2. No SU course may be audited except under extraordinary conditions that must be authorized by the EFB Chairman or Curriculum Director. Physical education courses, when taken, must always be for credit and never audited.
  3. Students may not retake an SU course in which credit has been previously earned.
  4. Upper-division undergraduate students are normally expected to take upper-division, rather than lower-division, courses at SU.
  5. If courses offered at SU and ESF have essentially the same content, the SU version may not be taken, except under extraordinary conditions authorized by EFB Chairman or Curriculum Director.
  6. Generally, students in their last semester may register for no more than six credits of SU courses beyond those credits necessary to meet EFB requirements..

Taking Graduate-level courses.

As with undergraduate courses (100-400 level), there are different levels of graduate courses at ESF and Syracuse University. As an undergraduate, you need no special approval to register for 500-level courses, but be aware that these courses will be more demanding. Registering for 600-level courses requires senior standing, a superior grade-point average (3.0 or higher), written permission from the course instructor and an approved (or at least pending) petition. Undergraduates cannot take courses with numbers above 700.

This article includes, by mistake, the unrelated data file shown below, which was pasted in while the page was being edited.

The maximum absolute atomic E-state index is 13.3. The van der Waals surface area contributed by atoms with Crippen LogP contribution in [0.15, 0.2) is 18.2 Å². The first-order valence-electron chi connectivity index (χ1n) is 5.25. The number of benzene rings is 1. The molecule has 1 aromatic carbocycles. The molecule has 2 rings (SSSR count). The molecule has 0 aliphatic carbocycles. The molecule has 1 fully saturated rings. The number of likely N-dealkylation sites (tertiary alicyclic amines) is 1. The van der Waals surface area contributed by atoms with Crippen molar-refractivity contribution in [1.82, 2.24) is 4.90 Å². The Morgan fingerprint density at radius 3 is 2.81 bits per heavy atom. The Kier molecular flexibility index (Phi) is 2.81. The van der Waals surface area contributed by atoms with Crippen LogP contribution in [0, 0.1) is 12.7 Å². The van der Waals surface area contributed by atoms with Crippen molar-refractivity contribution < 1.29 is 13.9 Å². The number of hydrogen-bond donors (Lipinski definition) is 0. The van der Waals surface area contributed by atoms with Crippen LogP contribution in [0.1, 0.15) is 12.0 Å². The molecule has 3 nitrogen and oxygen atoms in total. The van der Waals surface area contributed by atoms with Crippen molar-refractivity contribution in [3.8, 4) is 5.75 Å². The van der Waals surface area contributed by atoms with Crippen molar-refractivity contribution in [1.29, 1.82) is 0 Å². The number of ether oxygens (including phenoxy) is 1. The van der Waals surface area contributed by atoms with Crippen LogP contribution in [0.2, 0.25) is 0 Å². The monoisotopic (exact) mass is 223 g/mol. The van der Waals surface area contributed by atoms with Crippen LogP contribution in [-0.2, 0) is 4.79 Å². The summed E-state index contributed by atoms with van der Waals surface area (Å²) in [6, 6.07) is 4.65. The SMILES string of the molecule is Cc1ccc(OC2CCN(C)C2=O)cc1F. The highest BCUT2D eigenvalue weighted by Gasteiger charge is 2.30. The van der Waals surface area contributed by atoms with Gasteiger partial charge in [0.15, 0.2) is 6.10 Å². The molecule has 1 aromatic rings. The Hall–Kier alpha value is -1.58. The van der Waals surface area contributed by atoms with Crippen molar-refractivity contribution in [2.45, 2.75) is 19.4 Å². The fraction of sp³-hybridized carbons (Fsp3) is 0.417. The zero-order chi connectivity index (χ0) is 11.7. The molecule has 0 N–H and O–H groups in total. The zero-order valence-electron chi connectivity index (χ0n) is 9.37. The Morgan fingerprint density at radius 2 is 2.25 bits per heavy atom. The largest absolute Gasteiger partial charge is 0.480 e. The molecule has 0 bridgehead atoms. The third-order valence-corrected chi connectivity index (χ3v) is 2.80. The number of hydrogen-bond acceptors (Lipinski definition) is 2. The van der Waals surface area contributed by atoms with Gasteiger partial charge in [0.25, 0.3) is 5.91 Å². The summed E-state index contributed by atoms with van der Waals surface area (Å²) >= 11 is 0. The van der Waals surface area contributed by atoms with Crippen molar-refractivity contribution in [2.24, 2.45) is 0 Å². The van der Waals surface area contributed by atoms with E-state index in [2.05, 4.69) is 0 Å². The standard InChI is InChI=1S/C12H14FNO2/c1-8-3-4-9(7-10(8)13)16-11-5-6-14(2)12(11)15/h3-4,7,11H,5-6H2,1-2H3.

Your Advisor

Each student is assigned a faculty advisor who must approve course selections and who is the first to sign any petition. An advisor’s role is to assist you in program development and decision making, but they are not responsible for any failure to meet your degree requirements. It is your responsibility to know these requirements and to meet them. Based on available information, the EFB Advising Coordinator tries to assign each student to an advisor who works in the same area of interest. If your academic direction is uncertain the advisor assignment will be random, but your advisor can be changed if your plans become more focused. To help foster a good relationship, take the time to read the section near the end of this handbook entitled “Being a Good Advisee”.


Petitions are used to request a variance from established College or Faculty policy or procedure: in other words, this is how you ask for permission to do something out of the ordinary. You can obtain a petition form from the Registrar's office in Bray Hall or from the EFB Curriculum Director. With your advisor's guidance, fill it out and append any supporting documents or letters that pertain to your request.